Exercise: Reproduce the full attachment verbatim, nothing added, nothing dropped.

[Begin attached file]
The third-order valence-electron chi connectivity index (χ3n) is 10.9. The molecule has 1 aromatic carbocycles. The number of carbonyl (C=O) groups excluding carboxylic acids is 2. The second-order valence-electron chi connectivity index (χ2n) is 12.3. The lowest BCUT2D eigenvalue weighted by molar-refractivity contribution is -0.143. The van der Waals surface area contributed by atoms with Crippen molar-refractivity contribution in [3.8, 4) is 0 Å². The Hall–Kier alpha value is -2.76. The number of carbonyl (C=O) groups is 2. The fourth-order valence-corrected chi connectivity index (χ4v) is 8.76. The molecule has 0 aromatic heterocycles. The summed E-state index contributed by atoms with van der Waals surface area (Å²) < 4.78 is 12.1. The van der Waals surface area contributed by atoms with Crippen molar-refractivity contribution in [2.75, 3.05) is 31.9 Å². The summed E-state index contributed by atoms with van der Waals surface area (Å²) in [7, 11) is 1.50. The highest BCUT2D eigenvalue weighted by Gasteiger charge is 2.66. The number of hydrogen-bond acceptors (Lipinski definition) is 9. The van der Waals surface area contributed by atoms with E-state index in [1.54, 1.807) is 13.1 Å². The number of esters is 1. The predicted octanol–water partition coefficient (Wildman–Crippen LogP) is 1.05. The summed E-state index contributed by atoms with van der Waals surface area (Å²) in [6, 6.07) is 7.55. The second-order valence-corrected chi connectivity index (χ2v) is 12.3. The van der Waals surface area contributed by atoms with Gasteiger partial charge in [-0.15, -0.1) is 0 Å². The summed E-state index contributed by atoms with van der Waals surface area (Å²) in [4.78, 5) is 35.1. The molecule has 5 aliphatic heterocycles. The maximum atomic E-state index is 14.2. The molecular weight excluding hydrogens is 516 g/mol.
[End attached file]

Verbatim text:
The third-order valence-electron chi connectivity index (χ3n) is 10.9. The molecule has 1 aromatic carbocycles. The number of carbonyl (C=O) groups excluding carboxylic acids is 2. The second-order valence-electron chi connectivity index (χ2n) is 12.3. The lowest BCUT2D eigenvalue weighted by molar-refractivity contribution is -0.143. The van der Waals surface area contributed by atoms with Crippen molar-refractivity contribution in [3.8, 4) is 0 Å². The Hall–Kier alpha value is -2.76. The number of carbonyl (C=O) groups is 2. The fourth-order valence-corrected chi connectivity index (χ4v) is 8.76. The molecule has 0 aromatic heterocycles. The summed E-state index contributed by atoms with van der Waals surface area (Å²) < 4.78 is 12.1. The van der Waals surface area contributed by atoms with Crippen molar-refractivity contribution in [2.75, 3.05) is 31.9 Å². The summed E-state index contributed by atoms with van der Waals surface area (Å²) in [7, 11) is 1.50. The highest BCUT2D eigenvalue weighted by Gasteiger charge is 2.66. The number of hydrogen-bond acceptors (Lipinski definition) is 9. The van der Waals surface area contributed by atoms with E-state index in [1.54, 1.807) is 13.1 Å². The number of esters is 1. The predicted octanol–water partition coefficient (Wildman–Crippen LogP) is 1.05. The summed E-state index contributed by atoms with van der Waals surface area (Å²) in [6, 6.07) is 7.55. The second-order valence-corrected chi connectivity index (χ2v) is 12.3. The van der Waals surface area contributed by atoms with Gasteiger partial charge in [-0.15, -0.1) is 0 Å². The summed E-state index contributed by atoms with van der Waals surface area (Å²) in [4.78, 5) is 35.1. The molecule has 5 aliphatic heterocycles. The maximum atomic E-state index is 14.2. The molecular weight excluding hydrogens is 516 g/mol.